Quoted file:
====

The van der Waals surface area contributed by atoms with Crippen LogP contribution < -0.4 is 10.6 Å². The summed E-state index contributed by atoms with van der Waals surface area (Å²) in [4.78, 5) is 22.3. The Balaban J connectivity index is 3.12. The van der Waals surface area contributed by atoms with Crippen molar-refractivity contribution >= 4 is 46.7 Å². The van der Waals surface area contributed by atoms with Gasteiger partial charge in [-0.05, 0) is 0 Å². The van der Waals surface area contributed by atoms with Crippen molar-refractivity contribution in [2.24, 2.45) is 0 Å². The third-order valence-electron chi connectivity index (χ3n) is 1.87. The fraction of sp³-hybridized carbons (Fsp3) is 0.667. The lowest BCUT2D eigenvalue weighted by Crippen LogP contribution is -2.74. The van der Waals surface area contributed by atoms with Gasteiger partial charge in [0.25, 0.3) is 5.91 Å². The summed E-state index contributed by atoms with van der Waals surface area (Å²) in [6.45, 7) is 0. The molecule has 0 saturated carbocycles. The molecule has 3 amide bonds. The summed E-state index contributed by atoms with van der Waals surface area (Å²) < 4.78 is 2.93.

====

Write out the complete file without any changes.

The van der Waals surface area contributed by atoms with Crippen LogP contribution < -0.4 is 10.6 Å². The summed E-state index contributed by atoms with van der Waals surface area (Å²) in [4.78, 5) is 22.3. The Balaban J connectivity index is 3.12. The van der Waals surface area contributed by atoms with Crippen molar-refractivity contribution >= 4 is 46.7 Å². The van der Waals surface area contributed by atoms with Gasteiger partial charge in [-0.05, 0) is 0 Å². The van der Waals surface area contributed by atoms with Crippen molar-refractivity contribution in [2.24, 2.45) is 0 Å². The third-order valence-electron chi connectivity index (χ3n) is 1.87. The fraction of sp³-hybridized carbons (Fsp3) is 0.667. The lowest BCUT2D eigenvalue weighted by Crippen LogP contribution is -2.74. The van der Waals surface area contributed by atoms with Gasteiger partial charge in [0.25, 0.3) is 5.91 Å². The summed E-state index contributed by atoms with van der Waals surface area (Å²) in [6.45, 7) is 0. The molecule has 0 saturated carbocycles. The molecule has 3 amide bonds. The summed E-state index contributed by atoms with van der Waals surface area (Å²) < 4.78 is 2.93.